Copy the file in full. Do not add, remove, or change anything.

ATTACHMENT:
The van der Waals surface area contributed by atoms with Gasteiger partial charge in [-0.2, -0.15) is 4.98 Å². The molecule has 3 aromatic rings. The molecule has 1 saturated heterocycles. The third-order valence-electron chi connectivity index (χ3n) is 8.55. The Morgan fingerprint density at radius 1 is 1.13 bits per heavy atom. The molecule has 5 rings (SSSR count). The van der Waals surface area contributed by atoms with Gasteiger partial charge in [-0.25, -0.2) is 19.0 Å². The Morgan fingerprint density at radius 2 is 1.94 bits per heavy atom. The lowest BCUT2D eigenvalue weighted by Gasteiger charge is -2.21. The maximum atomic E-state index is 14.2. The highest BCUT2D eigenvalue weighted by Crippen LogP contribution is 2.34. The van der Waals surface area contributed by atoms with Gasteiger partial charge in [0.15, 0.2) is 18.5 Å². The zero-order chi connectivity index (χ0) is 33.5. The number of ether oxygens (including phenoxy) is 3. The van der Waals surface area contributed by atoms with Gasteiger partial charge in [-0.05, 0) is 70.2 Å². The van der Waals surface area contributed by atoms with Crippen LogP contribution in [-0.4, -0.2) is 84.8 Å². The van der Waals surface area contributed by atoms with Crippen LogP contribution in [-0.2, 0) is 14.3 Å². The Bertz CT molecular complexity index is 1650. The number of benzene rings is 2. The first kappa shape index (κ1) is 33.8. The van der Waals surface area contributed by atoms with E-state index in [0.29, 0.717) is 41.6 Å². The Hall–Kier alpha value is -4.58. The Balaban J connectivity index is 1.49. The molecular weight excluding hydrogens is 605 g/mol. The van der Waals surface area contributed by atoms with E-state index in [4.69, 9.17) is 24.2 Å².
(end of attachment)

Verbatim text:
The van der Waals surface area contributed by atoms with Gasteiger partial charge in [-0.2, -0.15) is 4.98 Å². The molecule has 3 aromatic rings. The molecule has 1 saturated heterocycles. The third-order valence-electron chi connectivity index (χ3n) is 8.55. The Morgan fingerprint density at radius 1 is 1.13 bits per heavy atom. The molecule has 5 rings (SSSR count). The van der Waals surface area contributed by atoms with Gasteiger partial charge in [-0.25, -0.2) is 19.0 Å². The Morgan fingerprint density at radius 2 is 1.94 bits per heavy atom. The lowest BCUT2D eigenvalue weighted by Gasteiger charge is -2.21. The maximum atomic E-state index is 14.2. The highest BCUT2D eigenvalue weighted by Crippen LogP contribution is 2.34. The van der Waals surface area contributed by atoms with Gasteiger partial charge in [0.15, 0.2) is 18.5 Å². The zero-order chi connectivity index (χ0) is 33.5. The number of ether oxygens (including phenoxy) is 3. The van der Waals surface area contributed by atoms with Gasteiger partial charge in [-0.05, 0) is 70.2 Å². The van der Waals surface area contributed by atoms with Crippen LogP contribution in [-0.4, -0.2) is 84.8 Å². The van der Waals surface area contributed by atoms with Crippen LogP contribution in [-0.2, 0) is 14.3 Å². The Bertz CT molecular complexity index is 1650. The number of benzene rings is 2. The first kappa shape index (κ1) is 33.8. The van der Waals surface area contributed by atoms with E-state index in [0.29, 0.717) is 41.6 Å². The Hall–Kier alpha value is -4.58. The Balaban J connectivity index is 1.49. The molecular weight excluding hydrogens is 605 g/mol. The van der Waals surface area contributed by atoms with E-state index in [4.69, 9.17) is 24.2 Å².